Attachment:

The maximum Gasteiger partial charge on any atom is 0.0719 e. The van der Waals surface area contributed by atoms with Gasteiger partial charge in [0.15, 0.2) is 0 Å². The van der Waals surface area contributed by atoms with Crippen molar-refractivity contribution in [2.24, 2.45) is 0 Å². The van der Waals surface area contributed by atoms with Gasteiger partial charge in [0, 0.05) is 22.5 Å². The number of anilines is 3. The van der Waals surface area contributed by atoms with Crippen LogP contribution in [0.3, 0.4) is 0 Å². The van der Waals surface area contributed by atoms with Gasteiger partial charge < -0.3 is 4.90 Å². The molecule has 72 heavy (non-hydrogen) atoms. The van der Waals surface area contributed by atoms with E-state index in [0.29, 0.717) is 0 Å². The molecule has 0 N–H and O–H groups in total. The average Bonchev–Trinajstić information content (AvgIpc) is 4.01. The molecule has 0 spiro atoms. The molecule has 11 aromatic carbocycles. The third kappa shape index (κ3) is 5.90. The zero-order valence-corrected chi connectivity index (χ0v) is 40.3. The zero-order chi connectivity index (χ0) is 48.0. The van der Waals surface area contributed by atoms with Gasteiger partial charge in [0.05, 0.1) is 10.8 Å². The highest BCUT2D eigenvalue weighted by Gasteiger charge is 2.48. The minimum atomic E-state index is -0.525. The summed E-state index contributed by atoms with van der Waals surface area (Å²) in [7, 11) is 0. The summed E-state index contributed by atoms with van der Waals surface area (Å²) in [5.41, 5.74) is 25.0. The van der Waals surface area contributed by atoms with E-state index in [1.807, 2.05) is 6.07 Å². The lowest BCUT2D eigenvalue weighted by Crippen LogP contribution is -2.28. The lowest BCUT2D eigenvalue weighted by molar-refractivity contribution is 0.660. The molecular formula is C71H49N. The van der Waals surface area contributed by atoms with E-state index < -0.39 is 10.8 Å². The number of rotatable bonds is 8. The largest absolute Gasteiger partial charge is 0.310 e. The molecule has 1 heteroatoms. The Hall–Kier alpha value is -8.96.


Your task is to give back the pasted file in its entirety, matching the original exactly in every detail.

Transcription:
The maximum Gasteiger partial charge on any atom is 0.0719 e. The van der Waals surface area contributed by atoms with Gasteiger partial charge in [0.15, 0.2) is 0 Å². The van der Waals surface area contributed by atoms with Crippen molar-refractivity contribution in [2.24, 2.45) is 0 Å². The van der Waals surface area contributed by atoms with Gasteiger partial charge in [0, 0.05) is 22.5 Å². The number of anilines is 3. The van der Waals surface area contributed by atoms with Crippen LogP contribution in [0.3, 0.4) is 0 Å². The van der Waals surface area contributed by atoms with Gasteiger partial charge < -0.3 is 4.90 Å². The molecule has 72 heavy (non-hydrogen) atoms. The van der Waals surface area contributed by atoms with E-state index in [0.29, 0.717) is 0 Å². The molecule has 0 N–H and O–H groups in total. The average Bonchev–Trinajstić information content (AvgIpc) is 4.01. The molecule has 0 spiro atoms. The molecule has 11 aromatic carbocycles. The third kappa shape index (κ3) is 5.90. The zero-order valence-corrected chi connectivity index (χ0v) is 40.3. The zero-order chi connectivity index (χ0) is 48.0. The van der Waals surface area contributed by atoms with Gasteiger partial charge in [0.05, 0.1) is 10.8 Å². The highest BCUT2D eigenvalue weighted by Gasteiger charge is 2.48. The minimum atomic E-state index is -0.525. The summed E-state index contributed by atoms with van der Waals surface area (Å²) in [7, 11) is 0. The summed E-state index contributed by atoms with van der Waals surface area (Å²) in [5.41, 5.74) is 25.0. The van der Waals surface area contributed by atoms with E-state index in [1.807, 2.05) is 6.07 Å². The lowest BCUT2D eigenvalue weighted by Crippen LogP contribution is -2.28. The lowest BCUT2D eigenvalue weighted by molar-refractivity contribution is 0.660. The molecular formula is C71H49N. The van der Waals surface area contributed by atoms with E-state index < -0.39 is 10.8 Å². The number of rotatable bonds is 8. The largest absolute Gasteiger partial charge is 0.310 e. The molecule has 1 heteroatoms. The Hall–Kier alpha value is -8.96.